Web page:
It’s been awhile since Microsoft did anything really game-changing in the mobile space. Windows Mobile devices, and they work fine most of the time, but they are about as exciting as dry toast (of course, if you’re British, dry toast is pretty exciting). Now, Microbeast seems to want to step up its game, with the purchase of Danger Inc., maker of the Sidekick. But will it bring any life to Microsoft’s mobile efforts?
Like my recuperating friend Om Malik at GigaOm, I’ve been following Danger from the early days, when Andy Rubin started the company and got backing from some senior VC types to shake things up in the mobile space. And the Sidekick handset did that — even the first version, which was kind of clunky, was a pleasure to use, with its flip-out swivelling screen and keypad, and the focus on instant messaging and text messaging.
The mobile industry is a pretty vicious place, though, and Danger was arguably underfunded from the beginning. It was also (as Om notes) a closed system, and so didn’t get a lot of juice from downloadable apps or plugins. And Andy Rubin has since left the company and is now running Google’s mobile Android project. I see the Microsoft acquisition going one of two ways: Danger could bring some creativity into Microsoft, or the beast from Redmond could crush all the life out of the tiny startup. I’ll leave you to guess which of the two is more likely.
Like my friend Paul Kedrosky, I think the reason for the jump in browser usage by those with iPhones should be fairly obvious: the iPhone browser is actually a pleasure to use, rather than a gigantic pain in the ass that renders pages badly and makes you want to stab yourself in the eyeballs or throw your phone off a bridge somewhere. Nevertheless, it’s still kind of amazing that the iPhone, with 2 per cent of the market, could overtake (even briefly) Symbian with 60 per cent of the market.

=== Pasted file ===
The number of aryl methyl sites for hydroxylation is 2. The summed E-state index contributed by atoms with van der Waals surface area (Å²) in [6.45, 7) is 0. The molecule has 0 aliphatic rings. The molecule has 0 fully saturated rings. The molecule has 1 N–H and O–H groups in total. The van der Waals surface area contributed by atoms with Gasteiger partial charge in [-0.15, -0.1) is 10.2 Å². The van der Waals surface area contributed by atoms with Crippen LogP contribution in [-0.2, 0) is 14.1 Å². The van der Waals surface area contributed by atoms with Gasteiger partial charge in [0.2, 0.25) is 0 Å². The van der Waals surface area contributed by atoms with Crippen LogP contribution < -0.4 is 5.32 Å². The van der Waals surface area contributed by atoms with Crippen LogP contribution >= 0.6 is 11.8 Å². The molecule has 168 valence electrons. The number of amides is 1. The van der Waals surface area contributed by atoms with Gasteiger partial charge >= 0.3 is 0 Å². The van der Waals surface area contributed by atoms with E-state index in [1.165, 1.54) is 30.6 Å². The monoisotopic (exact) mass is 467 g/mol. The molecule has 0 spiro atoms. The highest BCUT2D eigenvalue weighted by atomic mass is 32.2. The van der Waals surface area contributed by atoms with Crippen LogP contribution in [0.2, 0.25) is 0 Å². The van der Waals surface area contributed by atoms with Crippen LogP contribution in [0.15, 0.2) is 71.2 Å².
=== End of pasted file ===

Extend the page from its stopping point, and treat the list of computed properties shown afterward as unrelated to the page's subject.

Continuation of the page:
As a Canadian — and therefore a hostage to some of the most uncompetitive mobile-phone service in the northern hemisphere — this happy result for iPhone makes me wonder what the future holds when (or if) we ever get these magical devices in the great white north. Since even the “unlimited” data plans that some carriers have aren’t truly unlimited, I can’t help but think that a better browser means more browsing, which means higher bills. Unless Uncle Steve puts some pressure on.
At least one analyst is expecting Apple to announce the Canadian iPhone (hat tip to Mark Evans for the link). And if you’re listening, Ted Rogers? Don’t do this.
Is being “open” the new black? Now AT&T — jealous of all the free publicity that Verizon has gotten for opening up its network to any mobile device — is trying to get some mileage out of the idea too, by telling USA Today that it is more open than anyone else (unless you want to take your iPhone somewhere else, of course — they’re still pretty closed to that).
Of course, as Ryan Block at Engadget and Rafat Ali at MocoNews and Mike Masnick at Techdirt point out, the carrier hasn’t done anything to become more open; all it is referring to is the fact that GSM phones have a personal SIM card that can be taken out and put in any other phone (including an iPhone, as many Canadians have discovered to their delight), and that handset can then be used on the network. Presto — open. Nice try, AT&T.